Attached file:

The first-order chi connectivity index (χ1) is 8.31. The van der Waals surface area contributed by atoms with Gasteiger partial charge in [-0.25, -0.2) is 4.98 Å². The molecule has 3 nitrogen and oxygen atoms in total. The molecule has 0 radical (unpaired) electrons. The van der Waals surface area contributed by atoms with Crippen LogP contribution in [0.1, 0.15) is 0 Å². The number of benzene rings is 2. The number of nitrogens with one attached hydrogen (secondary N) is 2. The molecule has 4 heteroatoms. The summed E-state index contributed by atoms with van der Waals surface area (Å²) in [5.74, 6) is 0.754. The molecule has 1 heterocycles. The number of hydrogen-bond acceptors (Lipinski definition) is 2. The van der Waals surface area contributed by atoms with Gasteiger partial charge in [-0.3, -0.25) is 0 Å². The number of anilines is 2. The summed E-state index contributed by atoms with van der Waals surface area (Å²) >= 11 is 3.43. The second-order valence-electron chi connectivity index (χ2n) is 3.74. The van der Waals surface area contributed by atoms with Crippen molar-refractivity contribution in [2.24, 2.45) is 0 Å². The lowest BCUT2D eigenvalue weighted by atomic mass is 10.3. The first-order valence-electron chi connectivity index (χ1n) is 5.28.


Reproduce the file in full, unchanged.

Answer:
The first-order chi connectivity index (χ1) is 8.31. The van der Waals surface area contributed by atoms with Gasteiger partial charge in [-0.25, -0.2) is 4.98 Å². The molecule has 3 nitrogen and oxygen atoms in total. The molecule has 0 radical (unpaired) electrons. The van der Waals surface area contributed by atoms with Crippen LogP contribution in [0.1, 0.15) is 0 Å². The number of benzene rings is 2. The number of nitrogens with one attached hydrogen (secondary N) is 2. The molecule has 4 heteroatoms. The summed E-state index contributed by atoms with van der Waals surface area (Å²) in [5.74, 6) is 0.754. The molecule has 1 heterocycles. The number of hydrogen-bond acceptors (Lipinski definition) is 2. The van der Waals surface area contributed by atoms with Gasteiger partial charge in [-0.3, -0.25) is 0 Å². The number of anilines is 2. The summed E-state index contributed by atoms with van der Waals surface area (Å²) >= 11 is 3.43. The second-order valence-electron chi connectivity index (χ2n) is 3.74. The van der Waals surface area contributed by atoms with Crippen molar-refractivity contribution in [2.24, 2.45) is 0 Å². The lowest BCUT2D eigenvalue weighted by atomic mass is 10.3. The first-order valence-electron chi connectivity index (χ1n) is 5.28.